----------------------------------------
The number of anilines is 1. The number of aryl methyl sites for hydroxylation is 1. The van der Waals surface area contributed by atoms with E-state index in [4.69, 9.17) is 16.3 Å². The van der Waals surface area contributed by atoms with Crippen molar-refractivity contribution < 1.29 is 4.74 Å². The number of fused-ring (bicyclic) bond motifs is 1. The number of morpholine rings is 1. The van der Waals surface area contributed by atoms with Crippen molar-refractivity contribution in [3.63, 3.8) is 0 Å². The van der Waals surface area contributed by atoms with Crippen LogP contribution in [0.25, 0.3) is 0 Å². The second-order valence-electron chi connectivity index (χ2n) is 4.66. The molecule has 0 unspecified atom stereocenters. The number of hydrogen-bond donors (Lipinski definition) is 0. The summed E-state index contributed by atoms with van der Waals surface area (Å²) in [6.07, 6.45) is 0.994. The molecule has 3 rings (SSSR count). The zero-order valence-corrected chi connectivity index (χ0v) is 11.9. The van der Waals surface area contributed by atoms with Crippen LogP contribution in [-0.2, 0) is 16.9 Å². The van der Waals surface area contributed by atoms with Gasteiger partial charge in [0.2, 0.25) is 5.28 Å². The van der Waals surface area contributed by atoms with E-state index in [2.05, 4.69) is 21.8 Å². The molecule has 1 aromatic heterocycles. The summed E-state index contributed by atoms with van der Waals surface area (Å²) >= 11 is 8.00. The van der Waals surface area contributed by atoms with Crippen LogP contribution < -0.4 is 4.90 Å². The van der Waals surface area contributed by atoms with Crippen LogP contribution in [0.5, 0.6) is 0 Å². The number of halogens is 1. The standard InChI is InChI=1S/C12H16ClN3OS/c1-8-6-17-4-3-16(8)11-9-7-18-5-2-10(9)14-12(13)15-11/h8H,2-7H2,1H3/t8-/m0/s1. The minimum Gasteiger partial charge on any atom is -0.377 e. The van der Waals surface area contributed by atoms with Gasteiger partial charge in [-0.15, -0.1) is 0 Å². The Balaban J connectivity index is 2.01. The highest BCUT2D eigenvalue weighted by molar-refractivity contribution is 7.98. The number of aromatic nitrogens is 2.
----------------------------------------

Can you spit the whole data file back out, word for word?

The number of anilines is 1. The number of aryl methyl sites for hydroxylation is 1. The van der Waals surface area contributed by atoms with E-state index in [4.69, 9.17) is 16.3 Å². The van der Waals surface area contributed by atoms with Crippen molar-refractivity contribution < 1.29 is 4.74 Å². The number of fused-ring (bicyclic) bond motifs is 1. The number of morpholine rings is 1. The van der Waals surface area contributed by atoms with Crippen molar-refractivity contribution in [3.63, 3.8) is 0 Å². The van der Waals surface area contributed by atoms with Crippen LogP contribution in [0.25, 0.3) is 0 Å². The second-order valence-electron chi connectivity index (χ2n) is 4.66. The molecule has 0 unspecified atom stereocenters. The number of hydrogen-bond donors (Lipinski definition) is 0. The summed E-state index contributed by atoms with van der Waals surface area (Å²) in [6.07, 6.45) is 0.994. The molecule has 3 rings (SSSR count). The zero-order valence-corrected chi connectivity index (χ0v) is 11.9. The van der Waals surface area contributed by atoms with Crippen LogP contribution in [-0.2, 0) is 16.9 Å². The van der Waals surface area contributed by atoms with Gasteiger partial charge in [0.2, 0.25) is 5.28 Å². The van der Waals surface area contributed by atoms with E-state index in [2.05, 4.69) is 21.8 Å². The molecule has 1 aromatic heterocycles. The summed E-state index contributed by atoms with van der Waals surface area (Å²) >= 11 is 8.00. The van der Waals surface area contributed by atoms with Crippen LogP contribution < -0.4 is 4.90 Å². The van der Waals surface area contributed by atoms with Crippen LogP contribution in [0.5, 0.6) is 0 Å². The number of halogens is 1. The standard InChI is InChI=1S/C12H16ClN3OS/c1-8-6-17-4-3-16(8)11-9-7-18-5-2-10(9)14-12(13)15-11/h8H,2-7H2,1H3/t8-/m0/s1. The minimum Gasteiger partial charge on any atom is -0.377 e. The van der Waals surface area contributed by atoms with Gasteiger partial charge in [-0.15, -0.1) is 0 Å². The Balaban J connectivity index is 2.01. The highest BCUT2D eigenvalue weighted by molar-refractivity contribution is 7.98. The number of aromatic nitrogens is 2.